During the summer solstice of 1819, Waneta celebrated in the annual sun dance. In preparation for the dance, he gave away all his posessions. Whatever vision or sacred call Waneta received from the Creator, certainly left him a changed man. In the spring of 1820, he led a party of Yanktonai and Sissetons to
, ostensibly to have a friendly visit with Colonel Snelling about the murder of a tribesman. On the march to the fort, Waneta flew the Union Jack, and on arrival he burned his flag, but was seized at the fort’s entrance and the guards found reason to believe that he was there to attack the fort. Waneta was placed under arrest, his possessions seized, and he was marched before the colonel. Snelling saw for himself all the badges and medals awarded to the chief and came to the conclusion that Waneta must have been there on behalf of the English. Snelling then burned all Waneta’s trophies before his eyes. Snelling then ordered his men to forcibly “naturalize” the chief until he was fully convinced of the power of the Americans. So beaten was Waneta that his warriors thought him dead at first, and immediately gashed the flesh of their arms in sorrow. Amazingly, the chief’s policy ever after was peace towards the whites. Perhaps the chief’s vision the previous summer prepared him for this new direction and allegiance to the Fort Snelling , whom he faithfully served until his last days. United States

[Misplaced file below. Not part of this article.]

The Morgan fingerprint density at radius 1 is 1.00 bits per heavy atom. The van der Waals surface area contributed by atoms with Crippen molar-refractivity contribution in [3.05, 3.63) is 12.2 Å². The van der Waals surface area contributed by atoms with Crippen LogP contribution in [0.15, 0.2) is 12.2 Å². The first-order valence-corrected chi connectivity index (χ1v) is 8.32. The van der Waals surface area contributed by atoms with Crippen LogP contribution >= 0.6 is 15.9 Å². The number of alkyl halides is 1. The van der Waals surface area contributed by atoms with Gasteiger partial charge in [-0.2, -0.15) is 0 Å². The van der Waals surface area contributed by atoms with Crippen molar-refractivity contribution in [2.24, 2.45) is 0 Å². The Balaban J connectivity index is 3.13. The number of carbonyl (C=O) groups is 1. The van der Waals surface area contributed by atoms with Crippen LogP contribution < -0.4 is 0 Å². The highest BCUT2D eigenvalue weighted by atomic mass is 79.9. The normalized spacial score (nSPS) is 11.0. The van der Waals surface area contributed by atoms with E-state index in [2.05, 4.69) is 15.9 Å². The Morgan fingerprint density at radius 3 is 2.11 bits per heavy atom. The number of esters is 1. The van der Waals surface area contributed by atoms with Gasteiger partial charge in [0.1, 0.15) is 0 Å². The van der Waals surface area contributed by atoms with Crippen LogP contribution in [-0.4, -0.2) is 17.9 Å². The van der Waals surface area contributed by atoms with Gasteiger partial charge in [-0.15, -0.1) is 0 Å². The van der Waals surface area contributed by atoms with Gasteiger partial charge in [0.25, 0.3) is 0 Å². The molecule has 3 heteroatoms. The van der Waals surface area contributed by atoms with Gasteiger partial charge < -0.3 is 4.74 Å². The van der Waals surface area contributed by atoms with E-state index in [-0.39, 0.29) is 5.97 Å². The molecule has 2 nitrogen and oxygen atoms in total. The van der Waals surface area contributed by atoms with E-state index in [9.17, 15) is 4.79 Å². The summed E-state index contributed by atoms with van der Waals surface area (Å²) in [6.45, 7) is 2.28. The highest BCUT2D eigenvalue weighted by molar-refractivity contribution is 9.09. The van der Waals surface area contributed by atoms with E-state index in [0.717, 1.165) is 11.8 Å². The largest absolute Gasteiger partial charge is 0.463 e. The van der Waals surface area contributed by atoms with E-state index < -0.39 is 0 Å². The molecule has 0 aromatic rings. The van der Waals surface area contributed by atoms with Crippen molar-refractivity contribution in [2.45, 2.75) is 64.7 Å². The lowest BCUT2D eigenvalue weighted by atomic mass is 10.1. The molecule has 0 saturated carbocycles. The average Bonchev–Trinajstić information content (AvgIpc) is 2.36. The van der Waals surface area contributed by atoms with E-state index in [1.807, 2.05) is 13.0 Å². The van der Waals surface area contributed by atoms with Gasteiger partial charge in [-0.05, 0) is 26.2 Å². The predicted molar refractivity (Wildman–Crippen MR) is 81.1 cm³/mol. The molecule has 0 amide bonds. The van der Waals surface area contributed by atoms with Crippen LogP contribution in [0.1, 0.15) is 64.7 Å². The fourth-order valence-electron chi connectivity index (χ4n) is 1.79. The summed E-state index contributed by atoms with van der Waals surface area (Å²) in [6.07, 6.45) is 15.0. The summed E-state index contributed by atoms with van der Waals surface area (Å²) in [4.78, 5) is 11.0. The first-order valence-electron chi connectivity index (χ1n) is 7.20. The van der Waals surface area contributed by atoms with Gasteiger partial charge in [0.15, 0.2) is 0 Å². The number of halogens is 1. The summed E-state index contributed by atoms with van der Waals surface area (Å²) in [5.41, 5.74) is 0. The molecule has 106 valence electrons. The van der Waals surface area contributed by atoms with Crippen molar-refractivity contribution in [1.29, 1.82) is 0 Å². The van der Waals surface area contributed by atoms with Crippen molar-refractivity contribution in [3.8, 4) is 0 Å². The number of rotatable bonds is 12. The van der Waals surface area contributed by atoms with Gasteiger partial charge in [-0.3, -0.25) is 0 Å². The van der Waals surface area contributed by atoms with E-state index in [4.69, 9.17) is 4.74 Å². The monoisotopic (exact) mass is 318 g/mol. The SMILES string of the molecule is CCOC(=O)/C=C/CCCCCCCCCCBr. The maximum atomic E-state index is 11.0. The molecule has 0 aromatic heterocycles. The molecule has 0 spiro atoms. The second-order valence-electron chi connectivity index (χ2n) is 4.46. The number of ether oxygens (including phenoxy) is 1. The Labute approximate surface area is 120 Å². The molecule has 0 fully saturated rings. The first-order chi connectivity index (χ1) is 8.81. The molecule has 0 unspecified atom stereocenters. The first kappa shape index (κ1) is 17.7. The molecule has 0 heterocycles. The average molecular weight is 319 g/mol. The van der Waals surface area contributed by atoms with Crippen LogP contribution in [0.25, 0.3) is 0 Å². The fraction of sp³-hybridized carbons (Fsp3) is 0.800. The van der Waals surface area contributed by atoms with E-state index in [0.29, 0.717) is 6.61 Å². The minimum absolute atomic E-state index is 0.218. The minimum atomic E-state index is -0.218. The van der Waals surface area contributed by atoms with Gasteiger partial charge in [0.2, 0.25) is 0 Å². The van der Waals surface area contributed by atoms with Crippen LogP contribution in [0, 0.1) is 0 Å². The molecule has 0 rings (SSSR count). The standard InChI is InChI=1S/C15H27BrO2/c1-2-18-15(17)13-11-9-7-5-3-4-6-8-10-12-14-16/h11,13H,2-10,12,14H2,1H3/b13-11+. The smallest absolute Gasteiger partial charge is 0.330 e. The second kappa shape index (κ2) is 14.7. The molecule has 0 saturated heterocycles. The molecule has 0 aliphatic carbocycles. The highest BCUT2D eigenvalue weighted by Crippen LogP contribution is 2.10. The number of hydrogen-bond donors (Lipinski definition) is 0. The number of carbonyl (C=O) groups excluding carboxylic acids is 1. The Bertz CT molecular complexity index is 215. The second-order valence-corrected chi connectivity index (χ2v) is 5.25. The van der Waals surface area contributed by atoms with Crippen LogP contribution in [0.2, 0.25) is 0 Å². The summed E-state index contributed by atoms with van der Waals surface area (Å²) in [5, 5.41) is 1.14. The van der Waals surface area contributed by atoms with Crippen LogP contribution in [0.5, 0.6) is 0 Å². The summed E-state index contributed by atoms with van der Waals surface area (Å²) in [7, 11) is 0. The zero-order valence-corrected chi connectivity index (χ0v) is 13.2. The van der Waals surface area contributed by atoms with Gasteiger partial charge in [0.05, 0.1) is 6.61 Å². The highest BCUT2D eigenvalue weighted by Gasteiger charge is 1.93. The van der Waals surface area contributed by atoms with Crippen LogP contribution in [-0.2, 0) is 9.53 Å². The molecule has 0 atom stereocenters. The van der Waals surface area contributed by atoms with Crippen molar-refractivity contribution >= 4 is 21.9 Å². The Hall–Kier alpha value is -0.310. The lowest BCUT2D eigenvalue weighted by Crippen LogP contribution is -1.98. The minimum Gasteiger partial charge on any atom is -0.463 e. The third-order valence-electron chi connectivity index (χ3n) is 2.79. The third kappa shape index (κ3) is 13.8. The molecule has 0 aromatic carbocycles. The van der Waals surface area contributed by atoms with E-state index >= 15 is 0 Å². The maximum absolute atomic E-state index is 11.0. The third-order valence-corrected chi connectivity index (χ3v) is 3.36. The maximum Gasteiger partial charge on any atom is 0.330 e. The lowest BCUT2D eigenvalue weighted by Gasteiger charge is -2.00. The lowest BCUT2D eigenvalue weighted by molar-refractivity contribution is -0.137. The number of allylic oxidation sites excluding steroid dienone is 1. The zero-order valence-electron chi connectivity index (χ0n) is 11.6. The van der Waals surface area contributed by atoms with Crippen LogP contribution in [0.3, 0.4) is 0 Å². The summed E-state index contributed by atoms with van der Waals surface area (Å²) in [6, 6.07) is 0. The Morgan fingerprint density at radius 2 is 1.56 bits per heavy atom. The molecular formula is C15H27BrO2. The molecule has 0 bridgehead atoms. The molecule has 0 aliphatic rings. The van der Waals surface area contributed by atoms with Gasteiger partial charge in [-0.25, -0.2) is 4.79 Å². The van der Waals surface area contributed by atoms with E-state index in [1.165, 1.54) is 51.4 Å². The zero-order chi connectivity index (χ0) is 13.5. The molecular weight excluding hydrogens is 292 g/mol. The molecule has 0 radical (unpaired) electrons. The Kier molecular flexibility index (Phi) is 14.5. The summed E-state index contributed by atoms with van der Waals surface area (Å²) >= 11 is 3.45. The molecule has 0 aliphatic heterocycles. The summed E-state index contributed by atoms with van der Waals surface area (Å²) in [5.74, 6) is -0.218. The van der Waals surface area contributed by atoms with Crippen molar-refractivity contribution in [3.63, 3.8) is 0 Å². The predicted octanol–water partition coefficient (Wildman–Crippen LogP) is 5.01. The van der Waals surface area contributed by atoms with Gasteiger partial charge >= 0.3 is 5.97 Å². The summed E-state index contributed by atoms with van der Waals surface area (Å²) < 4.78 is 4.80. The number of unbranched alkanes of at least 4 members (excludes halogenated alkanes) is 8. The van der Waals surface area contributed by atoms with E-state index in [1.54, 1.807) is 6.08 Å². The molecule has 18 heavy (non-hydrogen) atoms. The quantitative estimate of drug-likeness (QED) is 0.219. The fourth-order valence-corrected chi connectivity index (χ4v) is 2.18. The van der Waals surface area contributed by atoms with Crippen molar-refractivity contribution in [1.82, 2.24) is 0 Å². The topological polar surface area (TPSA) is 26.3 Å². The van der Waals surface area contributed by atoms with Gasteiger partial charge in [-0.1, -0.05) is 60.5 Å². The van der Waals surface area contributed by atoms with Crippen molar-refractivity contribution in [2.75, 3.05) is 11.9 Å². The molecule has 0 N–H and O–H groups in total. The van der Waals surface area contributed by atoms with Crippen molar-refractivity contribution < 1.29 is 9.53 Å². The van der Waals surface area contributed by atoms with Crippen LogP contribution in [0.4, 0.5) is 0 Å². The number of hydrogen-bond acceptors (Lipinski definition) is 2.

Fort Snelling in the 1840s, this is probably as close to how The Charger saw it twenty years previous.
In 1823, the first
U.S. military campaign was waged against a tribe on the Great Plains against the Arikara Indians, called the War of 1823, or the Arikara War. The Sioux Indians demonstrated their whole-hearted commitment to the United States by siding with the Missouri Legion led by Colonel Leavenworth against the Arikara, north of present-day Mobridge, SD, on the Missouri River. Waneta was directly responsible for exacting a tribute from the Arikara for not killing them, and took much of their food stock for the coming winter. He set up winter camp on Beaver Creek and took tribute from the for protecting them from the rest of the Sioux. Mandan